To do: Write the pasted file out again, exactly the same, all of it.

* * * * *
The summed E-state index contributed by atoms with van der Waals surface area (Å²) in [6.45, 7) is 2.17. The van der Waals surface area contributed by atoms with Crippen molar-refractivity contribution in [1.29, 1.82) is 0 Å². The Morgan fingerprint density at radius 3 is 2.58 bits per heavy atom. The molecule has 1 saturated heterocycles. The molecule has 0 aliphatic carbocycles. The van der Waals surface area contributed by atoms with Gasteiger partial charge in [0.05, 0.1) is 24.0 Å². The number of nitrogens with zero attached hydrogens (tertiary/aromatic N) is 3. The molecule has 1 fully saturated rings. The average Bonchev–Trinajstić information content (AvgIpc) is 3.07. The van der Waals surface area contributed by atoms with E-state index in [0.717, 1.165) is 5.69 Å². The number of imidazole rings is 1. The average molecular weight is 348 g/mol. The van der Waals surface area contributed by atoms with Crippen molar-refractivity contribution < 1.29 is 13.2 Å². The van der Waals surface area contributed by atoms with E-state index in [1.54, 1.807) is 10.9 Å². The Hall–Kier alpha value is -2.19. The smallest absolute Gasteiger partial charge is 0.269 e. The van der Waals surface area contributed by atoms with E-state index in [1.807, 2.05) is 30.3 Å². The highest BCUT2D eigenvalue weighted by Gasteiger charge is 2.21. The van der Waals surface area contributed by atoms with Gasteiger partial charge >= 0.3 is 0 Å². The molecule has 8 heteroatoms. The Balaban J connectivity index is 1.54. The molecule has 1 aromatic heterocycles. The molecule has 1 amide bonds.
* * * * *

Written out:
The summed E-state index contributed by atoms with van der Waals surface area (Å²) in [6.45, 7) is 2.17. The van der Waals surface area contributed by atoms with Crippen molar-refractivity contribution in [1.29, 1.82) is 0 Å². The Morgan fingerprint density at radius 3 is 2.58 bits per heavy atom. The molecule has 1 saturated heterocycles. The molecule has 0 aliphatic carbocycles. The van der Waals surface area contributed by atoms with Gasteiger partial charge in [0.05, 0.1) is 24.0 Å². The number of nitrogens with zero attached hydrogens (tertiary/aromatic N) is 3. The molecule has 1 fully saturated rings. The average Bonchev–Trinajstić information content (AvgIpc) is 3.07. The van der Waals surface area contributed by atoms with E-state index in [0.717, 1.165) is 5.69 Å². The number of imidazole rings is 1. The average molecular weight is 348 g/mol. The van der Waals surface area contributed by atoms with Crippen molar-refractivity contribution < 1.29 is 13.2 Å². The van der Waals surface area contributed by atoms with E-state index in [1.54, 1.807) is 10.9 Å². The Hall–Kier alpha value is -2.19. The smallest absolute Gasteiger partial charge is 0.269 e. The van der Waals surface area contributed by atoms with E-state index in [1.807, 2.05) is 30.3 Å². The highest BCUT2D eigenvalue weighted by Gasteiger charge is 2.21. The van der Waals surface area contributed by atoms with Gasteiger partial charge >= 0.3 is 0 Å². The molecule has 8 heteroatoms. The Balaban J connectivity index is 1.54. The molecule has 1 aromatic heterocycles. The molecule has 1 amide bonds.